There have been a lot of factors that have led us to the worker shortage. One Virginia restaurant owner detailed his experience.
For Mikey Reisenberg, owner of Korean restaurant Mashita in Harrisonburg, Virginia finding help is a chore. There has been a lot of talk about the worker shortage and for this restaurant that has shown over the last month.
The owner claims that there have been 22 different candidates that have flaked in one way or another. Whether it was before the interview, during the hiring process, or soon after being brought on, Reisenberg says they have skipped out one way or another.
He says they have ditched interviews. Missed their first shift. Some have even quit hours into their first day on the job. This has left Reisenberg looking for answers. He hasn’t found many. It is a two-sided coin with owners and managers claiming folks don’t want to work.
However, workers are saying they just want better wages, benefits, and working conditions. To them, it is a wage shortage, not a worker shortage.
“Amongst the small business owners that I run into, the biggest thing that we talk about is that no one wants to work. No one cares to work,” he said.
Business Owner Says ‘For Each Person It’s Different’ In Regards to Why They Don’t Want to Work
There are various reasons why the service industry seems to be struggling the most. Customer service can be an unkind business. However, there have been workers that cited long hours, hostile customers, and fears around the COVID-19 pandemic. Reisenberg reflected on those reasons as well.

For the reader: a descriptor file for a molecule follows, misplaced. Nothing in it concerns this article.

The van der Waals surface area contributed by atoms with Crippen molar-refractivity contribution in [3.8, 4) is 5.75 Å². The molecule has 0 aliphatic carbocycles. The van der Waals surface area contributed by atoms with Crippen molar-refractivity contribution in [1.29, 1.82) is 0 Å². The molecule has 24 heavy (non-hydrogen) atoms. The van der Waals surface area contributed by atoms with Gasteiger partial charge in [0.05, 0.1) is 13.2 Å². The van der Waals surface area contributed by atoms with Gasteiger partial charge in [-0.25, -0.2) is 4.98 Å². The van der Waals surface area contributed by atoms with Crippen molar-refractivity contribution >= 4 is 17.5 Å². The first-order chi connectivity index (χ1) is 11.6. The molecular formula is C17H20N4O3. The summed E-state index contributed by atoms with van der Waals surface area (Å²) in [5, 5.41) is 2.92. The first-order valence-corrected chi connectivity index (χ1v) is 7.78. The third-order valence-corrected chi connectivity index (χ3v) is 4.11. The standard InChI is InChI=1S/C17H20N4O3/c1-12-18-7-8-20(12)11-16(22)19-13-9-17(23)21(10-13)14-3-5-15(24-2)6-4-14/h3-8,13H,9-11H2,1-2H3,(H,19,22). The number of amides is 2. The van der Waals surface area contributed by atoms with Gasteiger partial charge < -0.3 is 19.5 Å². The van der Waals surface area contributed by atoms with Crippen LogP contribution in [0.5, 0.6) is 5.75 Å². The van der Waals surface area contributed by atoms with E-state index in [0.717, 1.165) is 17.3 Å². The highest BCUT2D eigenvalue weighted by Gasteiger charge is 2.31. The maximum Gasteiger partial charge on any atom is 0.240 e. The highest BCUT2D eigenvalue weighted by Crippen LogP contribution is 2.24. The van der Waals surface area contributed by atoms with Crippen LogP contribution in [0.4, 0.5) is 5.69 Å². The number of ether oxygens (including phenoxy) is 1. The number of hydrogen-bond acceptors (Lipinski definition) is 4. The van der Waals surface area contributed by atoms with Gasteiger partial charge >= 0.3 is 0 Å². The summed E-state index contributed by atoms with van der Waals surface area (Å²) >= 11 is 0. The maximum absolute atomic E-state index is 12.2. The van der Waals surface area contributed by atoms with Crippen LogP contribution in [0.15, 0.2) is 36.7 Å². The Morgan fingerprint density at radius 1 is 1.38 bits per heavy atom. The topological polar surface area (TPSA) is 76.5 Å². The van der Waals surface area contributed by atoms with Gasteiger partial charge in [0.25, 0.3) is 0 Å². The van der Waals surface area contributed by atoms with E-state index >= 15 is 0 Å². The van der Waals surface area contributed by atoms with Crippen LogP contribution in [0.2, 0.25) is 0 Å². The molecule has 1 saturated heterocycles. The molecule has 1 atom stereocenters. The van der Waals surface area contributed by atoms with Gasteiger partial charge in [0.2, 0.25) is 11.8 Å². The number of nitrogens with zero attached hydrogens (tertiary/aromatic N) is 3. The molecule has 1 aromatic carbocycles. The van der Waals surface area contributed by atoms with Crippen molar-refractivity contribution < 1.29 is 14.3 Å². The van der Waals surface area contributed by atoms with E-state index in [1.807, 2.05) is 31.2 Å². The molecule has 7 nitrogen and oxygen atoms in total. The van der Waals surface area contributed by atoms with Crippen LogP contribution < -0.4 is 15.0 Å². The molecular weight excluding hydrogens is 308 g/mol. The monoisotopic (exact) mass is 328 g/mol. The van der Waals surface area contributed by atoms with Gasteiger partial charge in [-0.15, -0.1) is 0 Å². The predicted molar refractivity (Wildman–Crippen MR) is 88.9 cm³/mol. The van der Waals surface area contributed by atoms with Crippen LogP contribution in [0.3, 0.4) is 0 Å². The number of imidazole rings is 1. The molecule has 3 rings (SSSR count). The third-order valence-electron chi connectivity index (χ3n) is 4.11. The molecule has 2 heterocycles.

“You could try and talk about the actual root cause of why the mentality is that people don’t want to work,” he explained. “But I think that it is ever reaching, and for each person it’s different.”
One thing that the business owner is worried about is investing time and money into training employees. He isn’t quite sure how much he has put into the applicants that flaked on him. However, he knows he has lost out.
“I can’t tell you how much money this year that I have wasted because I’ve brought in people that I thought I could train.”
Prices of Ingredients Rising Amid Worker Shortage
One of the issues that Reisenberg and other owners are facing is increased prices on ingredients. The Korean restaurant is no longer serving shiitake mushrooms. The main reason is the price increase. He claims that they took the items off the menu after they went from $15 a case to $30.
While the worker shortage has affected the restaurant in some ways, Reisenberg is expanding Mashita. In fact, he is expanding in a big way. The business will increase capacity 8x as much. From 18 diners to 146. When he compared 2020 to 2021, he said this year was, “amazing.”